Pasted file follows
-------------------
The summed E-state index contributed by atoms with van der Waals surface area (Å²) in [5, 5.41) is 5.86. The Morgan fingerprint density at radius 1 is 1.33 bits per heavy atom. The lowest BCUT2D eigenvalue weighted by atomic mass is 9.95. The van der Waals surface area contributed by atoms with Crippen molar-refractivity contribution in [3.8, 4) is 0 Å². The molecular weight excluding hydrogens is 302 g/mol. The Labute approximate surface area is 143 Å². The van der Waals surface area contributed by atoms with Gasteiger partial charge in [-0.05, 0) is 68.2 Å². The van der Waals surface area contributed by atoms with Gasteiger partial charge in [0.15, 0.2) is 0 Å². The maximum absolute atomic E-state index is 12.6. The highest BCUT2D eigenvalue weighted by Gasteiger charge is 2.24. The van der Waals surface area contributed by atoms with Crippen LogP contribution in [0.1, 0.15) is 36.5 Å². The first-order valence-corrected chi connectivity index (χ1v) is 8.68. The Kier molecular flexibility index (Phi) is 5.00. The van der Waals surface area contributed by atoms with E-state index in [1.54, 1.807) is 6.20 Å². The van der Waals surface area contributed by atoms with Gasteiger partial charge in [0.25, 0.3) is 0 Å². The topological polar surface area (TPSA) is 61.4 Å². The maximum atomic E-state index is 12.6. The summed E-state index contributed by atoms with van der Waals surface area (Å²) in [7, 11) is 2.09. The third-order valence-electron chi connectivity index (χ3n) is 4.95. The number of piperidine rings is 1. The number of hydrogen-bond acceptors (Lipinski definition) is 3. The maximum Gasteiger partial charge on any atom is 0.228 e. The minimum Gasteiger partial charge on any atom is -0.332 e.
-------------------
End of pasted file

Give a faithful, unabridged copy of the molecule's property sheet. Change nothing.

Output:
The summed E-state index contributed by atoms with van der Waals surface area (Å²) in [5, 5.41) is 5.86. The Morgan fingerprint density at radius 1 is 1.33 bits per heavy atom. The lowest BCUT2D eigenvalue weighted by atomic mass is 9.95. The van der Waals surface area contributed by atoms with Crippen molar-refractivity contribution in [3.8, 4) is 0 Å². The molecular weight excluding hydrogens is 302 g/mol. The Labute approximate surface area is 143 Å². The van der Waals surface area contributed by atoms with Gasteiger partial charge in [-0.05, 0) is 68.2 Å². The van der Waals surface area contributed by atoms with Gasteiger partial charge in [0.15, 0.2) is 0 Å². The maximum absolute atomic E-state index is 12.6. The highest BCUT2D eigenvalue weighted by Gasteiger charge is 2.24. The van der Waals surface area contributed by atoms with Crippen LogP contribution in [0.1, 0.15) is 36.5 Å². The first-order valence-corrected chi connectivity index (χ1v) is 8.68. The Kier molecular flexibility index (Phi) is 5.00. The van der Waals surface area contributed by atoms with E-state index in [1.54, 1.807) is 6.20 Å². The van der Waals surface area contributed by atoms with Gasteiger partial charge in [0.25, 0.3) is 0 Å². The topological polar surface area (TPSA) is 61.4 Å². The maximum atomic E-state index is 12.6. The summed E-state index contributed by atoms with van der Waals surface area (Å²) in [7, 11) is 2.09. The third-order valence-electron chi connectivity index (χ3n) is 4.95. The number of piperidine rings is 1. The number of hydrogen-bond acceptors (Lipinski definition) is 3. The maximum Gasteiger partial charge on any atom is 0.228 e. The minimum Gasteiger partial charge on any atom is -0.332 e.